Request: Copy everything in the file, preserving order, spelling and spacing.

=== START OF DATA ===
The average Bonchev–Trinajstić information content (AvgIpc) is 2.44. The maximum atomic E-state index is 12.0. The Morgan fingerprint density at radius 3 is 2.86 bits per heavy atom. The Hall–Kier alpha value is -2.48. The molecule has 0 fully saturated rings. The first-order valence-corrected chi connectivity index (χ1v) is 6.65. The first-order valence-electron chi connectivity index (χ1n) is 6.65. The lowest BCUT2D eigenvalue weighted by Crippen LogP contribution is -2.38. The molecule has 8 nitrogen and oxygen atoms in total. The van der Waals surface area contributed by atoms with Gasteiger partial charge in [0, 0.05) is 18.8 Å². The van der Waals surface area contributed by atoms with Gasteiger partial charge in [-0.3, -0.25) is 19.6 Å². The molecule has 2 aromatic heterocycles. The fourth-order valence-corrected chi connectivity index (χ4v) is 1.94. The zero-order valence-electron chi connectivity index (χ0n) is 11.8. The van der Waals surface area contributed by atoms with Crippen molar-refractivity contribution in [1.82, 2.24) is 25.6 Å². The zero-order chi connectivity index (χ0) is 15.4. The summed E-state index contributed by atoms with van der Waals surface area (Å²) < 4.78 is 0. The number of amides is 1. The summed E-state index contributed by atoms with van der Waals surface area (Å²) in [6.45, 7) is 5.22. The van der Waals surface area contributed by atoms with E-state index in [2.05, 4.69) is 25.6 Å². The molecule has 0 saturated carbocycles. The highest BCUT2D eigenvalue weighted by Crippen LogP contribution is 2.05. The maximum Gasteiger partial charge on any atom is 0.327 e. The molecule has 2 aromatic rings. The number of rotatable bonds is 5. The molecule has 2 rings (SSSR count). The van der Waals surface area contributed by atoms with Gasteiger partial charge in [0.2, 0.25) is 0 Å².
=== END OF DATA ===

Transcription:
The average Bonchev–Trinajstić information content (AvgIpc) is 2.44. The maximum atomic E-state index is 12.0. The Morgan fingerprint density at radius 3 is 2.86 bits per heavy atom. The Hall–Kier alpha value is -2.48. The molecule has 0 fully saturated rings. The first-order valence-corrected chi connectivity index (χ1v) is 6.65. The first-order valence-electron chi connectivity index (χ1n) is 6.65. The lowest BCUT2D eigenvalue weighted by Crippen LogP contribution is -2.38. The molecule has 8 nitrogen and oxygen atoms in total. The van der Waals surface area contributed by atoms with Gasteiger partial charge in [0, 0.05) is 18.8 Å². The van der Waals surface area contributed by atoms with Gasteiger partial charge in [-0.3, -0.25) is 19.6 Å². The molecule has 2 aromatic heterocycles. The fourth-order valence-corrected chi connectivity index (χ4v) is 1.94. The zero-order valence-electron chi connectivity index (χ0n) is 11.8. The van der Waals surface area contributed by atoms with Crippen molar-refractivity contribution in [1.82, 2.24) is 25.6 Å². The zero-order chi connectivity index (χ0) is 15.4. The summed E-state index contributed by atoms with van der Waals surface area (Å²) < 4.78 is 0. The number of amides is 1. The summed E-state index contributed by atoms with van der Waals surface area (Å²) in [6.45, 7) is 5.22. The van der Waals surface area contributed by atoms with E-state index in [2.05, 4.69) is 25.6 Å². The molecule has 0 saturated carbocycles. The highest BCUT2D eigenvalue weighted by Crippen LogP contribution is 2.05. The maximum Gasteiger partial charge on any atom is 0.327 e. The molecule has 2 aromatic rings. The number of rotatable bonds is 5. The molecule has 2 rings (SSSR count). The van der Waals surface area contributed by atoms with Gasteiger partial charge in [0.2, 0.25) is 0 Å².